Wooly Aphids by Phil Nixon

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Woolly aphids typically feed on two hosts during a 1-year period, with most species apparently having to switch hosts. This host-switching occurs in various species from late June to late July, and fuzzy adult females that look like flying lint seemingly drifting on the wind are their means of getting to the other host.

Once reaching their summer host, they feed and give birth to additional wingless generations of females, producing winged individuals that fly back to the other host in the fall to lay eggs. These eggs hatch in the spring into females that give birth to more wingless generations of females, producing the winged females that switch hosts.

There are several species of woolly aphids in Illinois. The woolly apple aphid feeds in the spring on apple, pear, hawthorn, and mountainash leaves and then moves to elm leaves for the summer. Woolly elm aphid feeds on elm leaves in spring and then moves to serviceberry, where it feeds on the roots for the summer. Woolly alder aphid feeds on alder and then silver maple.

There are also the hawthorn woolly aphid, woolly elm bark aphid, beech blight aphid, Prociphilus tessellatus (ash host), and Prociphilus corrugatans (serviceberry host) that do not apparently switch hosts. Many woolly aphid species live as nymphs and wingless females on the leaves and twigs as well as on the roots of the same host at the same time. For reasons not well understood, they will migrate from the roots to the stems and vice versa.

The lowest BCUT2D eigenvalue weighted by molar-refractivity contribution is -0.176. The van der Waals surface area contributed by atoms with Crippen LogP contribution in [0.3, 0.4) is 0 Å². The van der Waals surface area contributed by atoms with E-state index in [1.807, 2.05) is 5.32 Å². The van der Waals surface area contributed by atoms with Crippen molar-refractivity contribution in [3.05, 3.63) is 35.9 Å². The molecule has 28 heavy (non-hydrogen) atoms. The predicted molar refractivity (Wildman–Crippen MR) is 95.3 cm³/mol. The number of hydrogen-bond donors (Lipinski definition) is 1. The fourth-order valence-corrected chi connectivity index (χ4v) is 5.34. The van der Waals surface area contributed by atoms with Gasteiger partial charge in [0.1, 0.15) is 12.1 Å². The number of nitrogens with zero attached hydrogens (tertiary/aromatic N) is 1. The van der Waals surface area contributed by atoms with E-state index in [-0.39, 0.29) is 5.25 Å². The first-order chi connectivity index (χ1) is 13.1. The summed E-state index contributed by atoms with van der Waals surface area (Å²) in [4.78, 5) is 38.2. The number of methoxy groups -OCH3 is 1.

The attached photos were taken by an arborist after spraying a hawthorn. There were large numbers of woolly aphids on the leaves, of which many fell to the ground when the tree was sprayed with an insecticide. A few days later, large numbers of woolly aphids were seen on the trunk base. These are probably root-feeding woolly aphids migrating to the above-ground growth of the tree. This migration might have been triggered by the canopy insecticide application but was probably just coincidence. Assuming that the woolly aphids on the leaves and trunk are the same species, this is probably hawthorn woolly aphid. Thank to Craig Casino of Tree Green for sharing the information and photos.

These insects are more curiosities than pests. Occasionally, a host will experience enough leaf curling and honeydew production to warrant aesthetic control, and woolly elm aphid can damage serviceberry roots. Many insecticides are effective against them while on leaves, including many pyrethroids, imidacloprid, and insecticidal soap. The woolly elm aphid can be controlled on elm leaves to reduce serviceberry root damage later. (Phil Nixon)